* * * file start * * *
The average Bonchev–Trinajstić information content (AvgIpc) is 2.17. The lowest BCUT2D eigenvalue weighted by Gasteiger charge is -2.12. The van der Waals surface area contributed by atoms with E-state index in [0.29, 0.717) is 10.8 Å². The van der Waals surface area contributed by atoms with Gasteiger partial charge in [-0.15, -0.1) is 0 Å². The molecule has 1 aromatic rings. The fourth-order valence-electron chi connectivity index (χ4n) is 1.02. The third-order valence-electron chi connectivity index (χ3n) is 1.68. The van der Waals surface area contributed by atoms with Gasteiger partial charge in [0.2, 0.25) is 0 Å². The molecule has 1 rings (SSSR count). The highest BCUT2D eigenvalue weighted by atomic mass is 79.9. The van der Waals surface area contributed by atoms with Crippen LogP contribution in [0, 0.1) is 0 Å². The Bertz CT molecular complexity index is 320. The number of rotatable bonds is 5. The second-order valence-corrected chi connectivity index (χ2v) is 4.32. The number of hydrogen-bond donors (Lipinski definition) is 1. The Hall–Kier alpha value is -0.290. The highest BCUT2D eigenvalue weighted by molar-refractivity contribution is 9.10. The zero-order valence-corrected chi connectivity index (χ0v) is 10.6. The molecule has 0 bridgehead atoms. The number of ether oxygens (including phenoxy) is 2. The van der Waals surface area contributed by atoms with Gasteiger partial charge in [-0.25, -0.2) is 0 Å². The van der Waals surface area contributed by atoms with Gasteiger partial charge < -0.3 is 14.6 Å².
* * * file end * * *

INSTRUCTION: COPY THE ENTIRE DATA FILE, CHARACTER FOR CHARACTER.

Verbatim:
The average Bonchev–Trinajstić information content (AvgIpc) is 2.17. The lowest BCUT2D eigenvalue weighted by Gasteiger charge is -2.12. The van der Waals surface area contributed by atoms with E-state index in [0.29, 0.717) is 10.8 Å². The van der Waals surface area contributed by atoms with Gasteiger partial charge in [-0.15, -0.1) is 0 Å². The molecule has 1 aromatic rings. The fourth-order valence-electron chi connectivity index (χ4n) is 1.02. The third-order valence-electron chi connectivity index (χ3n) is 1.68. The van der Waals surface area contributed by atoms with Gasteiger partial charge in [0.2, 0.25) is 0 Å². The molecule has 1 rings (SSSR count). The highest BCUT2D eigenvalue weighted by atomic mass is 79.9. The van der Waals surface area contributed by atoms with Crippen LogP contribution in [0, 0.1) is 0 Å². The Bertz CT molecular complexity index is 320. The number of rotatable bonds is 5. The second-order valence-corrected chi connectivity index (χ2v) is 4.32. The number of hydrogen-bond donors (Lipinski definition) is 1. The Hall–Kier alpha value is -0.290. The highest BCUT2D eigenvalue weighted by molar-refractivity contribution is 9.10. The zero-order valence-corrected chi connectivity index (χ0v) is 10.6. The molecule has 0 bridgehead atoms. The number of ether oxygens (including phenoxy) is 2. The van der Waals surface area contributed by atoms with Gasteiger partial charge in [-0.25, -0.2) is 0 Å². The van der Waals surface area contributed by atoms with Gasteiger partial charge < -0.3 is 14.6 Å².